“If we have system like this one a month or two down the road, we could have some very severe weather,” Kimmel said. He added: “Our severe season seems to already be here.”

10 scenes out of last night’s Central Texas storm that kept you awake

A Union Pacific train derailed early Monday morning February 20, 2017 on Texas Highway 79 North of Thrall, TX. Severe thunderstorms and high winds may have caused the multiple cars to derail. Railroad crews will be on the scene throughout the day to remove the damaged cars. The remaining train was cleared and continued northward. RALPH BARRERA/AMERICAN-STATESMAN
A Union Pacific train derailed early Monday morning February 20, 2017 on Texas Highway 79 North of Thrall, TX. Severe thunderstorms and high winds may have caused the multiple cars to derail. Railroad crews will be on the scene throughout the day to remove the damaged cars. The remaining train was cleared and continued northward. RALPH BARRERA/AMERICAN-STATESMAN

If you managed to sleep through last night’s thunder, you might have been surprised to wake up to a drenched, wind-beaten Austin. Wind gusts from last night’s storms clocked in at 60-70 mph, had Williamson County on tornado watch and caused property damage throughout the area. Additionally, it derailed a train in Thrall.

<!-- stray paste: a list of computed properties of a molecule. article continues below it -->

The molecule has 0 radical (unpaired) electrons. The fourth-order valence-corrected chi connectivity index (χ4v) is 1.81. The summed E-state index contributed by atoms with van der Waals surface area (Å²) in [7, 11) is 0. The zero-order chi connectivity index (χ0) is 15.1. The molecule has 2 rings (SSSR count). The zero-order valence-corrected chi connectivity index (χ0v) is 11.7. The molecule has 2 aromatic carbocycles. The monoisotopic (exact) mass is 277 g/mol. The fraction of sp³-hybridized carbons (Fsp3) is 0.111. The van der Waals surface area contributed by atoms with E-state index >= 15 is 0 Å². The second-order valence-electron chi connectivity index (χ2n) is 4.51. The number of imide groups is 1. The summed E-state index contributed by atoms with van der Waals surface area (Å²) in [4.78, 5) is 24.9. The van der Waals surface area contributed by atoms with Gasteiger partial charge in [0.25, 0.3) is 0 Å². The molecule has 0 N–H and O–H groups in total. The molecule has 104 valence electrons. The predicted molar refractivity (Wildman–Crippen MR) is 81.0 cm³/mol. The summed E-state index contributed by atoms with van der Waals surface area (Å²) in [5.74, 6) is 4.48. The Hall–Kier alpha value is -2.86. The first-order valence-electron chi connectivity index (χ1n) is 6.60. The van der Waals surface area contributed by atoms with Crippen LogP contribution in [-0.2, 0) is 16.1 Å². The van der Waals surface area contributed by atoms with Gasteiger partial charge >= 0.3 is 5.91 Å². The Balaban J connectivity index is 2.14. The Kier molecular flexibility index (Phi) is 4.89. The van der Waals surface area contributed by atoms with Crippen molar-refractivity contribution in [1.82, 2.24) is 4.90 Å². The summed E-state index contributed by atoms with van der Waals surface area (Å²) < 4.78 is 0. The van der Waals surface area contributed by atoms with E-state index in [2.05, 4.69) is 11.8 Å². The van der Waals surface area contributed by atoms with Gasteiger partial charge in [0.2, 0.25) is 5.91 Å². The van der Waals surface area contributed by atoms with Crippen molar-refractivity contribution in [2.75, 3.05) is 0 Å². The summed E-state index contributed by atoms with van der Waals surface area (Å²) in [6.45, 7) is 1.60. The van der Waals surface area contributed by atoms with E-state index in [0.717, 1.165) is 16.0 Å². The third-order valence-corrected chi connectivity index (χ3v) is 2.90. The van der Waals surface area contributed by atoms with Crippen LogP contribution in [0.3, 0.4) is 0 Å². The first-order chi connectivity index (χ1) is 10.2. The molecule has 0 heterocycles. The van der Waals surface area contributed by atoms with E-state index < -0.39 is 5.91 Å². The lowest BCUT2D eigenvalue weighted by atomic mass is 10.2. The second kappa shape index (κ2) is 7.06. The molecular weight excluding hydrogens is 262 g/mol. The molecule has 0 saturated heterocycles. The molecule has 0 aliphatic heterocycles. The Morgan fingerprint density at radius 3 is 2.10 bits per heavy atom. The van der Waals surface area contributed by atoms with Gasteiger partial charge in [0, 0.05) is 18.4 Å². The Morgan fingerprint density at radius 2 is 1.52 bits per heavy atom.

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Texas rain is neat

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PHOTOS: Storms cause damage across Central Texas

Here’s a look at some of the damage in Austin and the surrounding area after last night’s storms:

Keep up with weather developments as they happen here.

Hurricane season means increased flood risk — even in Austin

IMG_0540

In a little more than a week, the Atlantic hurricane season will start, stretching from June 1 to Nov. 30. Government officials are worried that people will not take it seriously enough — especially in places such as Central Texas.

A hurricane that makes landfall will not hit the Austin area, of course. But hurricanes that reach the Houston area or Louisiana coast do tend to send off tendrils that can soak Central Texas, exacerbating the ever-present risk of flooding in this region of rocky terrain, thin soils and a propensity for downpours.

This summer that risk has been further heightened by the last half-year of rainy weather. The soil is already saturated.